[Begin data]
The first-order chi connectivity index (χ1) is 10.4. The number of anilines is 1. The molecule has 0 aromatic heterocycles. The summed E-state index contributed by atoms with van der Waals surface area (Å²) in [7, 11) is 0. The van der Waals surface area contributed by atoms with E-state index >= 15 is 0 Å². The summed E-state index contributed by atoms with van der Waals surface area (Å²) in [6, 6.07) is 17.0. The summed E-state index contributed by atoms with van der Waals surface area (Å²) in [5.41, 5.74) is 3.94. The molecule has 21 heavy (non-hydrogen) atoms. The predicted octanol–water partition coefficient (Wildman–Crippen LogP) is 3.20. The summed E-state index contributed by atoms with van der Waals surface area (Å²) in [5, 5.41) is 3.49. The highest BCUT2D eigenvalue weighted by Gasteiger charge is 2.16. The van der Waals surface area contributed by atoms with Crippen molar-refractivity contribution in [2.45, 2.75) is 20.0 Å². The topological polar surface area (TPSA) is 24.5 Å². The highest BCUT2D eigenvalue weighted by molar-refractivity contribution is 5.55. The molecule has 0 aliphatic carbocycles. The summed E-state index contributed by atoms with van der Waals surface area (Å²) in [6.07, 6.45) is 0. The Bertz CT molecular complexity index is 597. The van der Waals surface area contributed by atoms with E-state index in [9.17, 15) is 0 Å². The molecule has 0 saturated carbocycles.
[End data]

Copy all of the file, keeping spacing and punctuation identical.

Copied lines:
The first-order chi connectivity index (χ1) is 10.4. The number of anilines is 1. The molecule has 0 aromatic heterocycles. The summed E-state index contributed by atoms with van der Waals surface area (Å²) in [7, 11) is 0. The van der Waals surface area contributed by atoms with E-state index >= 15 is 0 Å². The summed E-state index contributed by atoms with van der Waals surface area (Å²) in [6, 6.07) is 17.0. The summed E-state index contributed by atoms with van der Waals surface area (Å²) in [5.41, 5.74) is 3.94. The molecule has 21 heavy (non-hydrogen) atoms. The predicted octanol–water partition coefficient (Wildman–Crippen LogP) is 3.20. The summed E-state index contributed by atoms with van der Waals surface area (Å²) in [5, 5.41) is 3.49. The highest BCUT2D eigenvalue weighted by Gasteiger charge is 2.16. The van der Waals surface area contributed by atoms with Crippen molar-refractivity contribution in [2.45, 2.75) is 20.0 Å². The topological polar surface area (TPSA) is 24.5 Å². The highest BCUT2D eigenvalue weighted by molar-refractivity contribution is 5.55. The molecule has 0 aliphatic carbocycles. The summed E-state index contributed by atoms with van der Waals surface area (Å²) in [6.07, 6.45) is 0. The Bertz CT molecular complexity index is 597. The van der Waals surface area contributed by atoms with E-state index in [9.17, 15) is 0 Å². The molecule has 0 saturated carbocycles.